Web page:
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 What I love about the use of inserts is I can grab my little insert from the Sedona Wanderlust, knowing it has everything I need inside for my photography and can place it inside my much larger Snugpak camping bag. The same can be done with the larger insert. Both of which I have used in this manner and not been concerned about the webbed door on either. However, if this is an issue for you, you could use the Bag in Bags or Divider inserts from Vanguard which have padded access points. It’s worth noting the Divider inserts are designed for Supreme cases so will be a lot heavier and won’t be a perfect fit in the Sedona Wanderlust.

For wildlife photographers the insert system might not be to your liking. The larger of the two inserts can fit a Sigma 150-600mm lens inside but no camera attached so if you typically carry large lens like this then I suggest looking at the Alta Sky 66 or even the Alta Sky 53 rucksacks. Unfortunately, as you will have seen from above with suggestions of other inserts, no other inserts exist for the Sedona Wanderlust other than the two currently provided. Could other inserts be designed to fill the whole bag or smaller ones again? Certainly, could and would be a question for Vanguard Photo to answer.

If you are like me and like to have a split between kit and often outdoors then the insert system is helpful, especially if you are chopping and changing bags. The inserts can be taken out with ease from the rear of the Sedona Wanderlust giving rear and top access. I often use only the top access for camera kit and if I need a jacket or food, I use the rear access to get kit further down. Unlike traditional rucksacks where you end up digging in to a void and often have to empty all the contents to find what you are looking for.

Having the flexibility of both these access points gives you unlimited options and suit your kit requirements. The rear access does give full access to the inside but doesn’t open completely as with the Alta Sky and Alta Rise ranges where the rear flap lays flat so this could be annoying for some users. On the flip side this does mean kit can be accessed without the bag lying flat on the ground and I can sit it up right and open the rear partially to grab a jacket for example without exposing the inside of the bag.

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This bag isn’t for everyone, it is a little niche and aimed at the outdoors and travelling. As I previously detailed any wildlife photographers who typically use 400mm+ sized lens won’t get on with this pack as the inserts aren’t big enough to carry the lens with camera on. Also inserts aren’t for everyone and might find this irritating to work with, such as if you use two FX bodies and a number of larger lens, in order to fit all the contents in you are split across the two inserts and this could slow you down which you don’t need for a wedding or portrait set up, meaning this pack isn’t for you.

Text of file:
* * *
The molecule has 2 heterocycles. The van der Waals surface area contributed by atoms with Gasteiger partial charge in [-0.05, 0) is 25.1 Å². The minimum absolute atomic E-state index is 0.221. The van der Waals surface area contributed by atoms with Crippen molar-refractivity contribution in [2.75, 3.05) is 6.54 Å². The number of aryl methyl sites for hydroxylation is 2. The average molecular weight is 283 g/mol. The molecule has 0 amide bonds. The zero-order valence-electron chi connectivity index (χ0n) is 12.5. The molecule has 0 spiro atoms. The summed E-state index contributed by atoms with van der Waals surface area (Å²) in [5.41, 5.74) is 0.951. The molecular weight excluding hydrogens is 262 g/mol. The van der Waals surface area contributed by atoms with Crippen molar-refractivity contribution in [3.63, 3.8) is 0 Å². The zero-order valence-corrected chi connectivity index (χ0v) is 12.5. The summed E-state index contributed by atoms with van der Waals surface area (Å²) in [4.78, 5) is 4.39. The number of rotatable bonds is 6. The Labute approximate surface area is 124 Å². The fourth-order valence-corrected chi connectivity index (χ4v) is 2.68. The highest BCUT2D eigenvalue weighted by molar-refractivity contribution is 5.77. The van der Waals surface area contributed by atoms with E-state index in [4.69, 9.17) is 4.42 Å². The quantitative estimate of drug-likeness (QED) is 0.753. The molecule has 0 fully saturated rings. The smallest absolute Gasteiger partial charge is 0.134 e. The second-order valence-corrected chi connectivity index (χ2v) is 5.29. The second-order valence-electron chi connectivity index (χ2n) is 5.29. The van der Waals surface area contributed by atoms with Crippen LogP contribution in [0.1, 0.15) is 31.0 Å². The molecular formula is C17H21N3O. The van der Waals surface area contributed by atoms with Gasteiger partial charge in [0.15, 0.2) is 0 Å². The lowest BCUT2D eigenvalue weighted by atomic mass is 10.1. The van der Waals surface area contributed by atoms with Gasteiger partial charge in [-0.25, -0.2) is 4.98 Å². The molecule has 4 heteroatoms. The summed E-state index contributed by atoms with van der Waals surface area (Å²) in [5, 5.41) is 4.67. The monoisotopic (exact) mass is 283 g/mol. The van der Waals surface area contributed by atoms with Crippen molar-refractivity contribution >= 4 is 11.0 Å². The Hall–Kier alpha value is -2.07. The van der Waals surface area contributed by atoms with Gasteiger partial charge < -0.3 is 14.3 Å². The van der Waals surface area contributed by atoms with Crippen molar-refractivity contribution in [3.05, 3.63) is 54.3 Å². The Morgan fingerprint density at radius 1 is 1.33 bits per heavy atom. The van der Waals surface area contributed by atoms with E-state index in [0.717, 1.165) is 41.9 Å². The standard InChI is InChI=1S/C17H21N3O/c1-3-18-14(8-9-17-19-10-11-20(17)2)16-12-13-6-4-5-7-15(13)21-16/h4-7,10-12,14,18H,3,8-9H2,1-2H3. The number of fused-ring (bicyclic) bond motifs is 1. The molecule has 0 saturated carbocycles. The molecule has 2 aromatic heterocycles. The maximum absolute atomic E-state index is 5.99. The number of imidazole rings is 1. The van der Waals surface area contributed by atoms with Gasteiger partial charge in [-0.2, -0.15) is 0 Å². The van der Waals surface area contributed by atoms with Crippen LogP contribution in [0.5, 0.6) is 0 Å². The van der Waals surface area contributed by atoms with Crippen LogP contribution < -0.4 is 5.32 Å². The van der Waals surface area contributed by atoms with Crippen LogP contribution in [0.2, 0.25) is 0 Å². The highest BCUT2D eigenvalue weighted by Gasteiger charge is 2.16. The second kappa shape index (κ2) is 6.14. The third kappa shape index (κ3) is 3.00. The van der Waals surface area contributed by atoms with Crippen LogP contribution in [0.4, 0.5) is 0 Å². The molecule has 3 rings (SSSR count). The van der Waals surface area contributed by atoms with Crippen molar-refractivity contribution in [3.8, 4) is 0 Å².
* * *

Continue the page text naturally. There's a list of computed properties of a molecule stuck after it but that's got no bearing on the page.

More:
The Sedona Wanderlust is the camera rucksack I’ve been looking for which brings in the strength, size and some of the qualities of the Alta Sky but is in a lightweight rucksack for the outdoors. Unlike most photographic rucksacks which typically weigh a lot and aren’t all that suited for hiking or life in the outdoors. With the main contents of the rucksack designed to be heavily padded and protect camera equipment you have no extra room for additional belongings like jackets, clothing or food. This is where the Sedona Wanderlust stands out with the inserts allowing you to customise the contents to the user’s needs.

As I have with a 60/40 split, with the small insert packed with all my camera kit I need with plenty of room for a stove, gas, food, water, jackets and winter essentials for a day’s walk.

When I need to go to my larger camping rucksack, I don’t have to open up my bag to check I have all my photographic kit, I can just grab the insert and put straight in to another bag. Complete! I know it will have the camera, lens, batteries, filters and all what I need. In addition, when I don’t need any photographic kit, I can have just a lightweight yet large rucksack for hiking with which is comfortable and secure. I could also fit several days’ worth of cloths inside when away over the festive period and still had room to fit a camera inside but using the camera wrap inside.

My only two issues with the bag are the lack of Velcro tabs across all the straps and lack of larger tripod support. It can be done but I found the Veo a much better fit and more comfortable in use during hikes. However, typically when hiking I do pack the Veo over the Alta Pro to keep weight down.

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Transparency Notice: Please note that I am a Vanguard Photo UK brand ambassador and have received the Wanderlust Sedona bag for free to review from Vanguard Photo España and Vanguard Photo UK for market research. The review is no guarantee of endorsement. I receive no monetary gain from Vanguard Photo from the reviews or discount codes. I have been gifted this bag to keep after completing the review. I receive a commission for each sale of the Sedona Wanderlust in the UK post this review.